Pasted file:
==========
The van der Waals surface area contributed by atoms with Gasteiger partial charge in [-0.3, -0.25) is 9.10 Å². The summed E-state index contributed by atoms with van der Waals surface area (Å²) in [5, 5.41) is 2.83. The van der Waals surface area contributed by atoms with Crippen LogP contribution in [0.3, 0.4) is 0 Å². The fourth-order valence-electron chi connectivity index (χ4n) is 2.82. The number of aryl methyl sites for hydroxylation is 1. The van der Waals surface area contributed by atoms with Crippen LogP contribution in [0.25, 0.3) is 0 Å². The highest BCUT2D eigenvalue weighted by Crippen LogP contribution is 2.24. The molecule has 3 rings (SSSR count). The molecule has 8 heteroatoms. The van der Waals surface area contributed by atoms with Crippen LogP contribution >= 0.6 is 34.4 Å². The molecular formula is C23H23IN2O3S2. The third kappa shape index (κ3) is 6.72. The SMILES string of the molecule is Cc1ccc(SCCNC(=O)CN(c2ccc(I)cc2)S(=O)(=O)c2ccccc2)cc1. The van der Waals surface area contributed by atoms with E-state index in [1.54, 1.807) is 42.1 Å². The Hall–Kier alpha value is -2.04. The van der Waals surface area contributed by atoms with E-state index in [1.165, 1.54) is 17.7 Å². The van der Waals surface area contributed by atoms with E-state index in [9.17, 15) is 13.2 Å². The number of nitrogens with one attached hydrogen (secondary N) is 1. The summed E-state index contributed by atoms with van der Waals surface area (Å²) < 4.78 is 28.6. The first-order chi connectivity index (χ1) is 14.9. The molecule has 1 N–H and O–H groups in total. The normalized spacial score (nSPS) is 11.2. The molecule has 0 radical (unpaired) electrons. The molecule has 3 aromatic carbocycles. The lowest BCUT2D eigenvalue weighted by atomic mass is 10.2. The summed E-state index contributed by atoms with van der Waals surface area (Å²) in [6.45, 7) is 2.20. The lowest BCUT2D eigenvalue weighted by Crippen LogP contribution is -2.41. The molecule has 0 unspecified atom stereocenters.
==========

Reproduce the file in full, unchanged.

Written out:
The van der Waals surface area contributed by atoms with Gasteiger partial charge in [-0.3, -0.25) is 9.10 Å². The summed E-state index contributed by atoms with van der Waals surface area (Å²) in [5, 5.41) is 2.83. The van der Waals surface area contributed by atoms with Crippen LogP contribution in [0.3, 0.4) is 0 Å². The fourth-order valence-electron chi connectivity index (χ4n) is 2.82. The number of aryl methyl sites for hydroxylation is 1. The van der Waals surface area contributed by atoms with Crippen LogP contribution in [0.25, 0.3) is 0 Å². The highest BCUT2D eigenvalue weighted by Crippen LogP contribution is 2.24. The molecule has 3 rings (SSSR count). The molecule has 8 heteroatoms. The van der Waals surface area contributed by atoms with Crippen LogP contribution >= 0.6 is 34.4 Å². The molecular formula is C23H23IN2O3S2. The third kappa shape index (κ3) is 6.72. The SMILES string of the molecule is Cc1ccc(SCCNC(=O)CN(c2ccc(I)cc2)S(=O)(=O)c2ccccc2)cc1. The van der Waals surface area contributed by atoms with E-state index in [1.54, 1.807) is 42.1 Å². The Hall–Kier alpha value is -2.04. The van der Waals surface area contributed by atoms with E-state index in [1.165, 1.54) is 17.7 Å². The van der Waals surface area contributed by atoms with E-state index in [9.17, 15) is 13.2 Å². The number of nitrogens with one attached hydrogen (secondary N) is 1. The summed E-state index contributed by atoms with van der Waals surface area (Å²) < 4.78 is 28.6. The first-order chi connectivity index (χ1) is 14.9. The molecule has 1 N–H and O–H groups in total. The normalized spacial score (nSPS) is 11.2. The molecule has 0 radical (unpaired) electrons. The molecule has 3 aromatic carbocycles. The lowest BCUT2D eigenvalue weighted by atomic mass is 10.2. The summed E-state index contributed by atoms with van der Waals surface area (Å²) in [6.45, 7) is 2.20. The lowest BCUT2D eigenvalue weighted by Crippen LogP contribution is -2.41. The molecule has 0 unspecified atom stereocenters.